He asked, "Does “intends” mean “will”? At what intervals will the data be made available?
In July, WestConnex's Louise Bonny responded:
Yes, WestConnex Delivery Authority will make the calibrated data recorded by the air quality
monitoring stations publicly available. This data will be made available on a monthly basis....WDA will send the calibrated data to the school and to the P&C.
The parents also expressed great concern that there would be no monitoring of asbestos, given the amount that was to be removed from the landfill and in buildings that were to be demolished. Later parents were appalled to discover that the asbestos was being removed before the project had been approved and without any monitoring at the School.
The St Peters parents that we have spoken to believe that the results were never sent through and the school principal also does not have them.
Now three years later, this report confirms what many residents feared was the truth. Those living near the monitor and students who play on the oval will have been exposed on occasions to dangerous levels of pollution. Even more worrying, Westconnex told the school that they were placing the monitor well away from the major roads. The school buildings and a nearby preschool are much nearer to the WestConnex construction sites and major roads. For months, construction work using heavy diesel equipment has taken place within metres of homes in St Peters, including over 24 hour periods. It is highly likely that levels nearer the roads works have been higher than those near the air monitor.
As we reported in our first story, PM10 and PM2.5 include particles, which when breathed in are small enough to penetrate the chest and upper back region of the respiratory system. The negative health effects of PM are well documented and occur over both short-term ( hours and days) and long-term (months, years). PM can aggravate asthma and respiratory symptoms. Finer PM 2.5 particles and ultrafine particles ( which are not monitored) are more clearly associated with higher risk of death from heart disease and lung cancer. People who are already ill or elderly and very young children are particularly vulnerable. There is no known safe level of exposure.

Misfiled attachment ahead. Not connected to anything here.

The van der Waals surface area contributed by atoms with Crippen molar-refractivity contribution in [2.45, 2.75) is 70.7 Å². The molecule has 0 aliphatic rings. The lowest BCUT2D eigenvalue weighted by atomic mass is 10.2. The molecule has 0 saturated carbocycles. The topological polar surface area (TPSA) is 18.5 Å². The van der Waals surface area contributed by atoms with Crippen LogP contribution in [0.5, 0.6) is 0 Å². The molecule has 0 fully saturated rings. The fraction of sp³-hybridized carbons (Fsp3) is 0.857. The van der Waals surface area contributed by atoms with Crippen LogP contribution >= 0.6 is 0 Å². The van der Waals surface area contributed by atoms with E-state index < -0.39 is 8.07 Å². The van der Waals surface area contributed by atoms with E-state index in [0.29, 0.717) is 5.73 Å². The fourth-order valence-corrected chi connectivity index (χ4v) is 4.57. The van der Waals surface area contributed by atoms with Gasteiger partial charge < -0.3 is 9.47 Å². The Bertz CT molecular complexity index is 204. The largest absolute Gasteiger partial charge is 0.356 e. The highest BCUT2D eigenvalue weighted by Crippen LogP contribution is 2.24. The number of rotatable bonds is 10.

Where can you find the St Peters monitoring reports?
If you have the time, you can find some early New M5 St Peters reports by using a basic web search. Today if you search 'WestConnex and Air quality' you will find this page. Most of the material at the top of the page is promotional and makes optimistic assertions, that have been contested by independent experts. If you scroll down to the bottom of the page, you will find the EIS Air quality monthly reports. The St Peters data is inside the New M5 and M4/M5 monthly PDF reports. An internet archive search shows that the reports have not been published monthly and that most of the 2017 reports weren't published on the page until March this year.
The monitoring reports are not secret but nor are they accessible to the community as promised by WestConnex. They do not include detailed information, like tables with daily pollution levels, although these would be simple to compile with WestConnex’s complete data.
Once you open all the monthly PDFs, you can search through them and compile all the data to see monthly results in context. The community should not be be forced to track this data down and do this time-consuming analysis themselves.
There are also obvious errors in some of the reports, for example a table that shows different results that the corresponding chart for the period.
We've been through the reports. Here's a summary of what we found.
PM 10 monthly averages peaked earlier this year
The NSW Office of Environment and Heritage monitors particulate matter at a range of sites across Sydney.
For this chart, we selected the top five PM 10 results for OEH monitoring from January to March this year and compared them with the WestConnex St Peters results. As you can see the levels at St Peter are substantially higher than others.